Several projects, with a combined value of nearly $1 trillion, have been unveiled across Saudi Arabia since 2016, thanks to the government’s Vision 2030 strategy, according to analysis by property consultant Knight Frank.
Knight Frank said nearly $300 billion of the total spend is dedicated to new infrastructure which will include passenger rail networks and an airport in Riyadh, estimated at $147 billion and expected to be the home base for a new national airline.
“The scale of infrastructure improvements in the country is phenomenal. The aggressive targets laid out by the government around attracting 100 million annual visitors to the country by 2030 means both adequate and first-class gateways need to be created,” said Faisal Durrani, partner and head of Middle East research.
Durrani cited the new cruise terminal at Jeddah Islamic Port where the first cruise routes are already in operation, with the cruise industry set to create up to 50,000 jobs nationally, according to the Public Investment Fund (PIF).
Knight Frank also highlighted eight new cities that have been planned, mostly along the Red Sea coast, which will include 1.3 million homes, 3 million square metres of offices and 100,000 hotel rooms, with a total spend of nearly $575 billion.
A further 100,000 new homes are to be built in Riyadh by 2023, along with 3 million square metres of office space and 12,000 hotel rooms across mega projects worth $63 billion.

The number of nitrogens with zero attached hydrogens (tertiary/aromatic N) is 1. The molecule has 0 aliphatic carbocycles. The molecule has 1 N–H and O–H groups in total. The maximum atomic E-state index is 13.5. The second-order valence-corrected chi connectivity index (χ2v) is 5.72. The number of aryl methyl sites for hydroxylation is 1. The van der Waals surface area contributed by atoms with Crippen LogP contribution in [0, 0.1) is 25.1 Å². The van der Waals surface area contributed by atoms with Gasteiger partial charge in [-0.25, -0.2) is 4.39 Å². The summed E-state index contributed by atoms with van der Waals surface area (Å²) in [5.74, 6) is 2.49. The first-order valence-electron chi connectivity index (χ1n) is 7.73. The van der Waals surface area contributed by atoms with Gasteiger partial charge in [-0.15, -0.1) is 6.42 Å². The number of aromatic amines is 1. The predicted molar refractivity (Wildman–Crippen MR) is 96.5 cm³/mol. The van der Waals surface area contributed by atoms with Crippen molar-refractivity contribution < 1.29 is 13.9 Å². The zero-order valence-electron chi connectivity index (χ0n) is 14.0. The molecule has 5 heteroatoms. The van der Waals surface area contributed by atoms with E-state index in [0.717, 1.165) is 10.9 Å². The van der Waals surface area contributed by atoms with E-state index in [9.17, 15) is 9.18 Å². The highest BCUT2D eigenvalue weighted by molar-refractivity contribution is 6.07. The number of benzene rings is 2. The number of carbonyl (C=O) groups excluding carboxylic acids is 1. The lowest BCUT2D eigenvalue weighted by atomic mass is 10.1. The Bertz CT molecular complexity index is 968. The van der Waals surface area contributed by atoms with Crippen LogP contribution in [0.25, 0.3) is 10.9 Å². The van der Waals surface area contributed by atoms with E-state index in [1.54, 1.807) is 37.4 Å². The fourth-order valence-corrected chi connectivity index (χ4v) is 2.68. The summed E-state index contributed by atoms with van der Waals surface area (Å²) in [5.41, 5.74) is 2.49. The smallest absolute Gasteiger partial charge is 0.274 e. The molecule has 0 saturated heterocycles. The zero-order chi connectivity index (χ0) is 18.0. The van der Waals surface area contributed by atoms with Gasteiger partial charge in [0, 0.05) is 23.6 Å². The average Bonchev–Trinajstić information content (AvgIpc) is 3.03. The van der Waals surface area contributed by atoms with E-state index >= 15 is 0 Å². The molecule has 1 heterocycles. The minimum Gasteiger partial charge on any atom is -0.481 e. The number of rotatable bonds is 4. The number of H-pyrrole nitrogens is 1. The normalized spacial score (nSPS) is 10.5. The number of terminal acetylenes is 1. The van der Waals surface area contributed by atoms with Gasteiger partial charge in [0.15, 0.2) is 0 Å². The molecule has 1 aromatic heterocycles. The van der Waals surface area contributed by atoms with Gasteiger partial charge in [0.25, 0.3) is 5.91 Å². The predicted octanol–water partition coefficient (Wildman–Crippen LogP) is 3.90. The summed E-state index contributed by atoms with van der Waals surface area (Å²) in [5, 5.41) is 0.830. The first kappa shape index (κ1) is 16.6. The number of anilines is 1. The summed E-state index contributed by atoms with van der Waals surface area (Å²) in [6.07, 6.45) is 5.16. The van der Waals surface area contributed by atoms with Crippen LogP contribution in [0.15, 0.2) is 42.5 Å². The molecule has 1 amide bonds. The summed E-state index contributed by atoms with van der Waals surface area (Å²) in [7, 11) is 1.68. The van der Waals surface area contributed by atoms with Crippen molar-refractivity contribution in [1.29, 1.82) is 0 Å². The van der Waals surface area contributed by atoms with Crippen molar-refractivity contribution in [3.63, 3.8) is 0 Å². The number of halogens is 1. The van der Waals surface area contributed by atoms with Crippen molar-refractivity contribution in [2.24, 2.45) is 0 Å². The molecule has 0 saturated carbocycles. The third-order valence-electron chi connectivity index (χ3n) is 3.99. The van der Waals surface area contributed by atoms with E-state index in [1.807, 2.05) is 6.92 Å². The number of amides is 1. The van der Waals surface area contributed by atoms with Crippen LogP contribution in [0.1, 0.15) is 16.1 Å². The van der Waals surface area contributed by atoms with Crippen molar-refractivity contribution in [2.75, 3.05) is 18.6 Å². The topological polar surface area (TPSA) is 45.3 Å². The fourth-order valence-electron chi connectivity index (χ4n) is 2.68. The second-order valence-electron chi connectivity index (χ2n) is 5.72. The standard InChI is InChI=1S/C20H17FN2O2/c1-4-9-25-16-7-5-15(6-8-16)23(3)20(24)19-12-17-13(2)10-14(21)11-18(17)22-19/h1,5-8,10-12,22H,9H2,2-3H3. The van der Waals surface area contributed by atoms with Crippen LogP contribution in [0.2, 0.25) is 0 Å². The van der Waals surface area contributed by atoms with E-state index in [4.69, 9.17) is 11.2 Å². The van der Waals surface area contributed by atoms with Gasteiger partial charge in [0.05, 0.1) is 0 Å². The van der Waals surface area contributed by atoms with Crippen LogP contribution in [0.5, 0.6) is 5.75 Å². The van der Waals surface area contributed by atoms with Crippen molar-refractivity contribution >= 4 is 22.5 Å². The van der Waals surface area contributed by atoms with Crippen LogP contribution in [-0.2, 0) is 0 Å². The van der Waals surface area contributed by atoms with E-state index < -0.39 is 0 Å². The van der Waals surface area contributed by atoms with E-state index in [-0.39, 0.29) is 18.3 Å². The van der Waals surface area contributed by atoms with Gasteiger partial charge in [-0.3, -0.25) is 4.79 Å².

“Delivering these monumental projects at such speed is incredible, but clearly comes with its own challenges and opportunities,” said Durrani.
“Regulations that govern the sale and lease of all property asset classes need to be carefully looked at if the kingdom is to deliver a globally attractive investment landscape. Therein lies Saudi Arabia’s biggest opportunity: to create a regulatory framework that appeals to global blue-chip institutional investors. The investment grade assets are coming, now we just need the global capital to sit up and take note.”
Harmen de Jong, partner for real estate strategy and consulting at Knight Frank, said inquiries for development consultancy and development management services for the kingdom had increased significantly in the last six to 12 months and that the private sector now also has more clarity around how Vision 2030 will be rolled out.
“As a result, we have seen heightened activity in real estate development concepts involving hospitality, retail and entertainment,” he said.
“This trend is being further supported by the ease of access to cheap credit provided by government-backed finance agencies such as the Tourism Development Fund.”
(Writing by Imogen Lillywhite; editing by Cleofe Maceda )
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